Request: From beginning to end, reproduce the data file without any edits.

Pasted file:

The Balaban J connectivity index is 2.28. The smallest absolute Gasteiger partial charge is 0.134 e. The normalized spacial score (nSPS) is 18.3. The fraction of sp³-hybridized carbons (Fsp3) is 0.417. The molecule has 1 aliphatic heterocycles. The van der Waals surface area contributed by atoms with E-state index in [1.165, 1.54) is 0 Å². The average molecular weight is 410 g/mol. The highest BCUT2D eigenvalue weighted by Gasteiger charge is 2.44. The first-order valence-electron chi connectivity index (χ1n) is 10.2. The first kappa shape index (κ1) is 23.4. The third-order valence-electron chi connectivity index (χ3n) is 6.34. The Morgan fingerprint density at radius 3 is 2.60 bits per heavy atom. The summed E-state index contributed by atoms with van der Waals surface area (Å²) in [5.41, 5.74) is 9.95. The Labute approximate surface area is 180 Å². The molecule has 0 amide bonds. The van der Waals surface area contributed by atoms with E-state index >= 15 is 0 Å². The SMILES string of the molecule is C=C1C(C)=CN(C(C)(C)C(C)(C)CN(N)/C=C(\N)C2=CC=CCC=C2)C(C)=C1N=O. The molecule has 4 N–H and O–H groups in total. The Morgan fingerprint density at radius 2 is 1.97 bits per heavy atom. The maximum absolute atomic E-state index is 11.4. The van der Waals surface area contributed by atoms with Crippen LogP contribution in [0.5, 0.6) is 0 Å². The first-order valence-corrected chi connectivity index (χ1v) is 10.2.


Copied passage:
The Balaban J connectivity index is 2.28. The smallest absolute Gasteiger partial charge is 0.134 e. The normalized spacial score (nSPS) is 18.3. The fraction of sp³-hybridized carbons (Fsp3) is 0.417. The molecule has 1 aliphatic heterocycles. The van der Waals surface area contributed by atoms with E-state index in [1.165, 1.54) is 0 Å². The average molecular weight is 410 g/mol. The highest BCUT2D eigenvalue weighted by Gasteiger charge is 2.44. The first-order valence-electron chi connectivity index (χ1n) is 10.2. The first kappa shape index (κ1) is 23.4. The third-order valence-electron chi connectivity index (χ3n) is 6.34. The Morgan fingerprint density at radius 3 is 2.60 bits per heavy atom. The summed E-state index contributed by atoms with van der Waals surface area (Å²) in [5.41, 5.74) is 9.95. The Labute approximate surface area is 180 Å². The molecule has 0 amide bonds. The van der Waals surface area contributed by atoms with E-state index >= 15 is 0 Å². The SMILES string of the molecule is C=C1C(C)=CN(C(C)(C)C(C)(C)CN(N)/C=C(\N)C2=CC=CCC=C2)C(C)=C1N=O. The molecule has 4 N–H and O–H groups in total. The Morgan fingerprint density at radius 2 is 1.97 bits per heavy atom. The maximum absolute atomic E-state index is 11.4. The van der Waals surface area contributed by atoms with Crippen LogP contribution in [0.5, 0.6) is 0 Å². The first-order valence-corrected chi connectivity index (χ1v) is 10.2.